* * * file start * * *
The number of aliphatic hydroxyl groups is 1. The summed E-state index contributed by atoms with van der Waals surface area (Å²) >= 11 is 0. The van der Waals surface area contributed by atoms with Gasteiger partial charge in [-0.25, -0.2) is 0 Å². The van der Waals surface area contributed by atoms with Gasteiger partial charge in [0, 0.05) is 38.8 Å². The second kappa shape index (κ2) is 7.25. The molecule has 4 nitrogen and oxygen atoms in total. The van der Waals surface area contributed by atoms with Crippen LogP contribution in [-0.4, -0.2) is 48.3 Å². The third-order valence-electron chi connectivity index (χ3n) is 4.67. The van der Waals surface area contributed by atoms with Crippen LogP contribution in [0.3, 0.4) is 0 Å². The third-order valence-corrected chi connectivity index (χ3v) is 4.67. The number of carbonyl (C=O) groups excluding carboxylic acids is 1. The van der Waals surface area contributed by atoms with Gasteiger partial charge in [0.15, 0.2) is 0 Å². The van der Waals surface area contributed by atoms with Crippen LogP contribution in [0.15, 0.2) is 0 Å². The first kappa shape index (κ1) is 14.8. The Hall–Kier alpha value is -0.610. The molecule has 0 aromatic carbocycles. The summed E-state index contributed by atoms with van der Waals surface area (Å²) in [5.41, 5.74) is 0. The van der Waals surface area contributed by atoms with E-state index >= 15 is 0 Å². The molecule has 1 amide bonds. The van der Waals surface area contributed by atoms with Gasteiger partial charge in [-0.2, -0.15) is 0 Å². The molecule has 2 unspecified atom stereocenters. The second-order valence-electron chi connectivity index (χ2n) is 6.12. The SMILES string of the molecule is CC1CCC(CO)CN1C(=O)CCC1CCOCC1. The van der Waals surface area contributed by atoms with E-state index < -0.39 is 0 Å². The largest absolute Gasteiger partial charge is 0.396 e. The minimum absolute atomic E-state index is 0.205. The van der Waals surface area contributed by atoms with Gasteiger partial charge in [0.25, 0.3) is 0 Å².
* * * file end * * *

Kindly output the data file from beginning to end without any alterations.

The number of aliphatic hydroxyl groups is 1. The summed E-state index contributed by atoms with van der Waals surface area (Å²) >= 11 is 0. The van der Waals surface area contributed by atoms with Gasteiger partial charge in [-0.25, -0.2) is 0 Å². The van der Waals surface area contributed by atoms with Gasteiger partial charge in [0, 0.05) is 38.8 Å². The second kappa shape index (κ2) is 7.25. The molecule has 4 nitrogen and oxygen atoms in total. The van der Waals surface area contributed by atoms with Crippen LogP contribution in [-0.4, -0.2) is 48.3 Å². The third-order valence-electron chi connectivity index (χ3n) is 4.67. The van der Waals surface area contributed by atoms with Crippen LogP contribution in [0.3, 0.4) is 0 Å². The third-order valence-corrected chi connectivity index (χ3v) is 4.67. The number of carbonyl (C=O) groups excluding carboxylic acids is 1. The van der Waals surface area contributed by atoms with Gasteiger partial charge in [0.15, 0.2) is 0 Å². The van der Waals surface area contributed by atoms with Crippen LogP contribution in [0.15, 0.2) is 0 Å². The first kappa shape index (κ1) is 14.8. The Hall–Kier alpha value is -0.610. The molecule has 0 aromatic carbocycles. The summed E-state index contributed by atoms with van der Waals surface area (Å²) in [5.41, 5.74) is 0. The van der Waals surface area contributed by atoms with E-state index >= 15 is 0 Å². The molecule has 1 amide bonds. The van der Waals surface area contributed by atoms with Gasteiger partial charge in [-0.2, -0.15) is 0 Å². The molecule has 2 unspecified atom stereocenters. The second-order valence-electron chi connectivity index (χ2n) is 6.12. The SMILES string of the molecule is CC1CCC(CO)CN1C(=O)CCC1CCOCC1. The van der Waals surface area contributed by atoms with E-state index < -0.39 is 0 Å². The largest absolute Gasteiger partial charge is 0.396 e. The minimum absolute atomic E-state index is 0.205. The van der Waals surface area contributed by atoms with Gasteiger partial charge in [0.25, 0.3) is 0 Å².